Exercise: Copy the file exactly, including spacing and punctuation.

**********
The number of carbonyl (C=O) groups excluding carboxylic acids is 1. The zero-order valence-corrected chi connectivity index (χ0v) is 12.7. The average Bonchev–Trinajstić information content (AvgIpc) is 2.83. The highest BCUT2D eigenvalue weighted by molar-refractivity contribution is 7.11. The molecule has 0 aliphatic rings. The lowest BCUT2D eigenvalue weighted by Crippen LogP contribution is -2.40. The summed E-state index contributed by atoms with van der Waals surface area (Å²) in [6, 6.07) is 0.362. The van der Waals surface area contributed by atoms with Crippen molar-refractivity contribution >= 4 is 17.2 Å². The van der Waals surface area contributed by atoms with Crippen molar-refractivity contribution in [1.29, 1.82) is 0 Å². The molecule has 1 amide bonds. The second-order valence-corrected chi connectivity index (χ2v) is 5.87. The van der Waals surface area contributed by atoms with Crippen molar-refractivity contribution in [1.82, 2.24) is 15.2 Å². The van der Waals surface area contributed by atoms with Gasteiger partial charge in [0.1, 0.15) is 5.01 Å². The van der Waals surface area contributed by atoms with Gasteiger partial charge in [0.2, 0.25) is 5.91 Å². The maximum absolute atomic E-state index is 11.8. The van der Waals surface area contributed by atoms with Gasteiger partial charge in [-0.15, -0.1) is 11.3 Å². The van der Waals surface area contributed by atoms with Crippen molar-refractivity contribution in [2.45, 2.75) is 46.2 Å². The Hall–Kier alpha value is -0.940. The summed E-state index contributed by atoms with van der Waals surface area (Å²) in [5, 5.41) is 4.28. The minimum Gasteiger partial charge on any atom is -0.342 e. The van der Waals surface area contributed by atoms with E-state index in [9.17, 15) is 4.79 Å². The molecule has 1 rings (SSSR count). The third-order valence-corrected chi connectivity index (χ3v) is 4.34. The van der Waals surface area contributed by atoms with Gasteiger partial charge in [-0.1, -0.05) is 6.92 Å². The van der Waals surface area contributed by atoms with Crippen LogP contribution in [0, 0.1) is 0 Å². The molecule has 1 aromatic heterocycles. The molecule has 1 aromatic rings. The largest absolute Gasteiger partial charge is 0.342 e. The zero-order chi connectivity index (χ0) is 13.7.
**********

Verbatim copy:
The number of carbonyl (C=O) groups excluding carboxylic acids is 1. The zero-order valence-corrected chi connectivity index (χ0v) is 12.7. The average Bonchev–Trinajstić information content (AvgIpc) is 2.83. The highest BCUT2D eigenvalue weighted by molar-refractivity contribution is 7.11. The molecule has 0 aliphatic rings. The lowest BCUT2D eigenvalue weighted by Crippen LogP contribution is -2.40. The summed E-state index contributed by atoms with van der Waals surface area (Å²) in [6, 6.07) is 0.362. The van der Waals surface area contributed by atoms with Crippen molar-refractivity contribution >= 4 is 17.2 Å². The van der Waals surface area contributed by atoms with Crippen molar-refractivity contribution in [1.29, 1.82) is 0 Å². The molecule has 1 amide bonds. The second-order valence-corrected chi connectivity index (χ2v) is 5.87. The van der Waals surface area contributed by atoms with Crippen molar-refractivity contribution in [1.82, 2.24) is 15.2 Å². The van der Waals surface area contributed by atoms with Gasteiger partial charge in [0.1, 0.15) is 5.01 Å². The van der Waals surface area contributed by atoms with Gasteiger partial charge in [0.2, 0.25) is 5.91 Å². The maximum absolute atomic E-state index is 11.8. The van der Waals surface area contributed by atoms with Gasteiger partial charge in [-0.15, -0.1) is 11.3 Å². The van der Waals surface area contributed by atoms with Crippen molar-refractivity contribution in [2.45, 2.75) is 46.2 Å². The Hall–Kier alpha value is -0.940. The summed E-state index contributed by atoms with van der Waals surface area (Å²) in [5, 5.41) is 4.28. The minimum Gasteiger partial charge on any atom is -0.342 e. The van der Waals surface area contributed by atoms with E-state index in [9.17, 15) is 4.79 Å². The molecule has 1 rings (SSSR count). The third-order valence-corrected chi connectivity index (χ3v) is 4.34. The van der Waals surface area contributed by atoms with Gasteiger partial charge in [-0.1, -0.05) is 6.92 Å². The van der Waals surface area contributed by atoms with Crippen LogP contribution in [0, 0.1) is 0 Å². The molecule has 1 aromatic heterocycles. The molecule has 1 aromatic rings. The largest absolute Gasteiger partial charge is 0.342 e. The zero-order chi connectivity index (χ0) is 13.7.